Thursday, April 1, 2010

In Great Waters by Kit Whitfield

In Great Waters (British edition: Jonathan Cape, 2009; U.S. edition: Del Rey, 2009) is an alternate history fantasy set in England in the equivalent of the Elizabethan era. In addition to standard-issue humans there are mer-people, presented in unsentimental, un-Disney-fied style. The two tribes of sentient beings are called landsmen and deepsmen. While there are a number of differences in physical characteristics -- deepsmen are larger, stronger, and have a single large tail instead of legs -- the key similarity is that the two tribes are cross-fertile.

History in the novel diverges from our own in the early 9th Century when the deepsmen announce themselves in the canals of Venice. Until this time deepsmen were assumed to be a sailor’s fantasy. Handily revealing the vulnerabilities of wood-hulled ships, Venice was the ideal city for them to demonstrate their power: the murky waters of the canals gave easy and undetectable access throughout the city. The deepsmen invasion precipitates a political crisis in Venice among the landsmen. The leaders of Venice send for help from the French to defeat the deepsmen. The people of Venice rebel, rejecting subjugation to the French as more objectionable than the trouble that the deepsmen present. At this critical juncture a half-breed woman, Angelica, emerges from the water and allies herself with the rebellious people. She directs the deepsmen to attack the approaching French navy and the French are soundly defeated. Angelica, with her unprecedented sea power becomes the ruler of Venice by popular acclaim. Her children and grandchildren are sought as spouses by every royal family whose nation has a navy. Angelica’s offspring are required in order for each nation with a coastline to ally with local deepsmen. All of this is backstory for the narrative at hand, which takes place about 800 years later.

The English royal family has no male heir. A half-deepsman boy, Henry, found tossed up on the shore, is being raised in secret as a possible usurper for the throne. Anne, granddaughter of the current king, realizes her family’s predicament and works toward a solution.

Henry and Anne are both troubled and dysfunctional, but they are troubled and dysfunctional in interesting ways. They both are starved for attention from their largely absent mothers. Henry’s mother shoves him out of the water at age five and he never sees her again. They both have entirely absent fathers. Deepsmen don’t pair-bond and fathers have no role in nurturing the young. Anne’s father was killed in a battle in Scotland when she was quite young. Henry makes do with a surrogate father, the emotionally aloof scholar Allard, who found Henry on the beach and attempts to raise him and civilize him. Anne’s surrogate father is Bishop Westlake, the moral and ethical center of the novel.

The stories of these two distressed childhoods are the best parts of the book. Henry, when he arrives on land is nearly feral, as if he has been raised by wolves, with nothing resembling an education and no social customs that the landsmen recognize. Deepsmen have no recorded history, relying solely on a rudimentary oral tradition to pass on information about hunting, tribal dominance behavior, and basic survival. Allard must teach Henry how to dress himself, the English language, history, and how to interact with others in something other than aggressive displays to establish dominance. Henry’s isolation is nearly complete. If word of his existence reached authorities, his execution would be certain.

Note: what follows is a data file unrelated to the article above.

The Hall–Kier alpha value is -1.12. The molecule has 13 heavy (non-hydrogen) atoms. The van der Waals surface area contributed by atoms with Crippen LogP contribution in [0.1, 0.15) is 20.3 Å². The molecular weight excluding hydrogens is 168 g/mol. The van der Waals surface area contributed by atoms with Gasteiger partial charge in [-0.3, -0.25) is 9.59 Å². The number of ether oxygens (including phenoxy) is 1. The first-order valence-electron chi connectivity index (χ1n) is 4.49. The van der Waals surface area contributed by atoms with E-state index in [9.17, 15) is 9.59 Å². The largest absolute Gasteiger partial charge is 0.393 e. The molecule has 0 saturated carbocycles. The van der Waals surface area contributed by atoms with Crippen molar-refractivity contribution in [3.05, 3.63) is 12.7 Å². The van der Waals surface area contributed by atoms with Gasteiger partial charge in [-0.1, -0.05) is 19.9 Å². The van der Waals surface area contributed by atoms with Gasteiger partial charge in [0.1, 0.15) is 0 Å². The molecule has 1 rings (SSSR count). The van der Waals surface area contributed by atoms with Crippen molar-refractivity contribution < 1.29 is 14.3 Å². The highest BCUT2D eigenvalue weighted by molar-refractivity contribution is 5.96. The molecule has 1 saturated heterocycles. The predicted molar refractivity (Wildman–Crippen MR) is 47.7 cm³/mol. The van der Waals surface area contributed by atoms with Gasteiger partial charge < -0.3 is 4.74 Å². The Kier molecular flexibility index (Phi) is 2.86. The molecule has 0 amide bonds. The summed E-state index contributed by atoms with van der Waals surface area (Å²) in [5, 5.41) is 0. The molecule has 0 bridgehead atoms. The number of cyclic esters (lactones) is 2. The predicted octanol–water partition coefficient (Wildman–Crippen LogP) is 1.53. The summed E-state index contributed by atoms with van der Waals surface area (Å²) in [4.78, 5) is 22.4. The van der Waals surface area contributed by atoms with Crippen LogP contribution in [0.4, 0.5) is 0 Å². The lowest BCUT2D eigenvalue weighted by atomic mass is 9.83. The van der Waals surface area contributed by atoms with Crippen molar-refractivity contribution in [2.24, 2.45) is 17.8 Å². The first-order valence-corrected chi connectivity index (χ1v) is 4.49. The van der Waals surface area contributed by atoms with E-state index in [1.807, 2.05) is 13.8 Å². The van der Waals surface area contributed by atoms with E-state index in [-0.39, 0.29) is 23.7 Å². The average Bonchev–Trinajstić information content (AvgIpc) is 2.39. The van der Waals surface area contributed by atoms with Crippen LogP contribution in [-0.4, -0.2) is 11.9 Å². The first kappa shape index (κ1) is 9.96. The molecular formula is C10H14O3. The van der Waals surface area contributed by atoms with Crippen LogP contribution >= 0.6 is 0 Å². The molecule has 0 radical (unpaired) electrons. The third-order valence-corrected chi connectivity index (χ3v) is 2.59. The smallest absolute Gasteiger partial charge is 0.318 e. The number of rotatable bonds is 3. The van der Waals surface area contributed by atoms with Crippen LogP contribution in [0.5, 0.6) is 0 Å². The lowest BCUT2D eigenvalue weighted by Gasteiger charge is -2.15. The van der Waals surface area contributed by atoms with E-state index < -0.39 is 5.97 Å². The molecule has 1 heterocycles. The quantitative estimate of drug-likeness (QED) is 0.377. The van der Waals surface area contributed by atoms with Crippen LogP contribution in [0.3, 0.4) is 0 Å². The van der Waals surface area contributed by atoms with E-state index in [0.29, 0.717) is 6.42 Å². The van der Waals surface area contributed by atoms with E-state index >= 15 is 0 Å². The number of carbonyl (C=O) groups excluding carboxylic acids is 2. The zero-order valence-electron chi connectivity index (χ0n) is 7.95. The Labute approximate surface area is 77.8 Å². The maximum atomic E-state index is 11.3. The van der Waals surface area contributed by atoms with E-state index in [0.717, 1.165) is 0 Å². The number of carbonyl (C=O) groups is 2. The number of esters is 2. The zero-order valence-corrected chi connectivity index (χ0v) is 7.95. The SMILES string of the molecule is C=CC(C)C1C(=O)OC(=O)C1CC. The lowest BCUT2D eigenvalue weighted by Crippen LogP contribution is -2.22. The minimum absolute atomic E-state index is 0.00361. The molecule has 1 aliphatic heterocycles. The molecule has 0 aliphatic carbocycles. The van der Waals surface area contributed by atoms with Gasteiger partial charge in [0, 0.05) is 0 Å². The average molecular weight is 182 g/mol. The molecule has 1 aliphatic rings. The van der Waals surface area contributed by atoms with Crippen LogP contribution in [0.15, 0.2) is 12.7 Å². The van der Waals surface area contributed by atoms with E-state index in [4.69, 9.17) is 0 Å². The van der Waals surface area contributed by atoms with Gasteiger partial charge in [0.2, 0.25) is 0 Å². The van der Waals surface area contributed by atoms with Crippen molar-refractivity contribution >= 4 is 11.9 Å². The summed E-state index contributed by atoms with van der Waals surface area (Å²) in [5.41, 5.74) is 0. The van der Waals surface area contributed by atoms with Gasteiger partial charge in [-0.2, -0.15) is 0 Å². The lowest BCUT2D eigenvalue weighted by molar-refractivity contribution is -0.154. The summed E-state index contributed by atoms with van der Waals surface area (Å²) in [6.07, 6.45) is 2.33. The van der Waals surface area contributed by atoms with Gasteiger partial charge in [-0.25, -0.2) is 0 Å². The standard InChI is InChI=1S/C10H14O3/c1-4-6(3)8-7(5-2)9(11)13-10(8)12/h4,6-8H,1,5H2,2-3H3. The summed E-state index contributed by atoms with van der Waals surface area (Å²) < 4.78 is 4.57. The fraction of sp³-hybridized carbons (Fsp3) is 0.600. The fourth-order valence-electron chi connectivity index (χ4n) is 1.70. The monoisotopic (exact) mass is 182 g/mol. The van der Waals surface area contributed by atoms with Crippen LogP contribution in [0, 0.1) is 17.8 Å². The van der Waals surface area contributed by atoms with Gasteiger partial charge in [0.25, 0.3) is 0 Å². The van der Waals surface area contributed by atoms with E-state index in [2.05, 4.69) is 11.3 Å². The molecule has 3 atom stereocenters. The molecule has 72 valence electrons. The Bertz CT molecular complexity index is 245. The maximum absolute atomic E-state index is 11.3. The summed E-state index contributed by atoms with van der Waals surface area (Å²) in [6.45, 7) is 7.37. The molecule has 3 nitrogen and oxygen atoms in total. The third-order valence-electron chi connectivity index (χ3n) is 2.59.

Anne, by contrast, has been educated in English and Latin and church dogma. Her isolation is amid people. She has tutors and maids, where familiarity and friendship is dangerous to both parties. Family is estranged or largely absent. The predators at court are every bit as hungry and dangerous as those at sea. Anne’s strategy is to pretend stupidity, hoping to be non-threatening and invisible. As part of her deepsmen genetic heritage, she has a large patch of bioluminescent flesh on her face that glows whenever she is embarrassed.

Because of their partial deepsmen blood, Henry and Anne have physical differences from landsmen, making it difficult to walk upright, something they share with nearly all the royal families of Europe. They can manage to walk with crutches, if gracelessly.

After these two characters and their childhoods are presented, quite wonderfully, the story structure and plot lurches into action, rather awkwardly, with Anne chasing after a cure for Bishop Westlake, who has fallen ill. Henry, through a rather large coincidence, falls into the hands of Bishop Westlake and a plan is hatched to marry Henry to Anne and place them on the throne. The machinations at court are not entirely convincing and obstacles tend to fall away easily. As his coronation approaches, Henry causes a fuss by refusing to swear an oath to uphold the Church and keep the laws of God. He finds Christianity inscrutable and the more people attempt to explain it to him the more he rejects it. This threatens to alienate their key ally, the Bishop. The controversy is dropped without resolution.

There is a lot to like: the dysfunctional childhoods of Henry and Anne, the imagery of the royal families of Europe on crutches, and Anne’s delightful bioluminescent blushes. More importantly, Whitfield has done a service to the mythology of merfolk by providing this fresh and unsentimental variation.

Still, I can’t help thinking that the backstory about Angelica’s conquest of Venice 800 years earlier, leading to the introduction of deepsmen blood throughout the royal families of Europe, which is developed in considerably more detail in the book than the summary above suggests, might have made a superior novel to the one at hand.

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